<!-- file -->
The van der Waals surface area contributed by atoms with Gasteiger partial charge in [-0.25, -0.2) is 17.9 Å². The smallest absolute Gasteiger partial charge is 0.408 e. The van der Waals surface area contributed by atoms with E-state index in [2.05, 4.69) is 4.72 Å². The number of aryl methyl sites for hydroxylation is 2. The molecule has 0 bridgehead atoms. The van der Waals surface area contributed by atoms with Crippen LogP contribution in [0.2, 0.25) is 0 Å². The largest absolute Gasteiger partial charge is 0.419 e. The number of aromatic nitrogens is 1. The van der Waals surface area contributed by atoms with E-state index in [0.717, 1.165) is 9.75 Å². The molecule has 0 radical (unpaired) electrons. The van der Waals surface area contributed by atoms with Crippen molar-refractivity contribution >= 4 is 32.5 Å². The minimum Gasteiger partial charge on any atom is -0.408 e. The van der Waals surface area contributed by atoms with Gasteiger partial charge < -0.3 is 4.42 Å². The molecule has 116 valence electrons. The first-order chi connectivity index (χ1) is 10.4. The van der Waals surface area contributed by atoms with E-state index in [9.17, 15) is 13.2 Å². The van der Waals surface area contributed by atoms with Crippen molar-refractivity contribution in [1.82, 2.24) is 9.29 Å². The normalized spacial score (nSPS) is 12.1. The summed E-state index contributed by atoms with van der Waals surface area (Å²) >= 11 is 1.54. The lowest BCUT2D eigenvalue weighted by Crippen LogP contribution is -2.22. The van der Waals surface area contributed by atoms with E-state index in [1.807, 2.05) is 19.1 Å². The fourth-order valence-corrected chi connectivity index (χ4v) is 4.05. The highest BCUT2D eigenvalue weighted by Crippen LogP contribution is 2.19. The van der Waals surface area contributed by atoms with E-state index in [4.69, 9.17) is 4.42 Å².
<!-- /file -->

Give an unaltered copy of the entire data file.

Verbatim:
The van der Waals surface area contributed by atoms with Gasteiger partial charge in [-0.25, -0.2) is 17.9 Å². The smallest absolute Gasteiger partial charge is 0.408 e. The van der Waals surface area contributed by atoms with E-state index in [2.05, 4.69) is 4.72 Å². The number of aryl methyl sites for hydroxylation is 2. The molecule has 0 bridgehead atoms. The van der Waals surface area contributed by atoms with Crippen LogP contribution in [0.2, 0.25) is 0 Å². The largest absolute Gasteiger partial charge is 0.419 e. The number of aromatic nitrogens is 1. The van der Waals surface area contributed by atoms with E-state index in [0.717, 1.165) is 9.75 Å². The molecule has 0 radical (unpaired) electrons. The van der Waals surface area contributed by atoms with Crippen molar-refractivity contribution >= 4 is 32.5 Å². The minimum Gasteiger partial charge on any atom is -0.408 e. The van der Waals surface area contributed by atoms with Gasteiger partial charge < -0.3 is 4.42 Å². The molecule has 116 valence electrons. The first-order chi connectivity index (χ1) is 10.4. The van der Waals surface area contributed by atoms with E-state index in [9.17, 15) is 13.2 Å². The van der Waals surface area contributed by atoms with Crippen molar-refractivity contribution in [1.82, 2.24) is 9.29 Å². The normalized spacial score (nSPS) is 12.1. The summed E-state index contributed by atoms with van der Waals surface area (Å²) >= 11 is 1.54. The lowest BCUT2D eigenvalue weighted by Crippen LogP contribution is -2.22. The van der Waals surface area contributed by atoms with E-state index in [1.807, 2.05) is 19.1 Å². The fourth-order valence-corrected chi connectivity index (χ4v) is 4.05. The highest BCUT2D eigenvalue weighted by Crippen LogP contribution is 2.19. The van der Waals surface area contributed by atoms with E-state index in [4.69, 9.17) is 4.42 Å².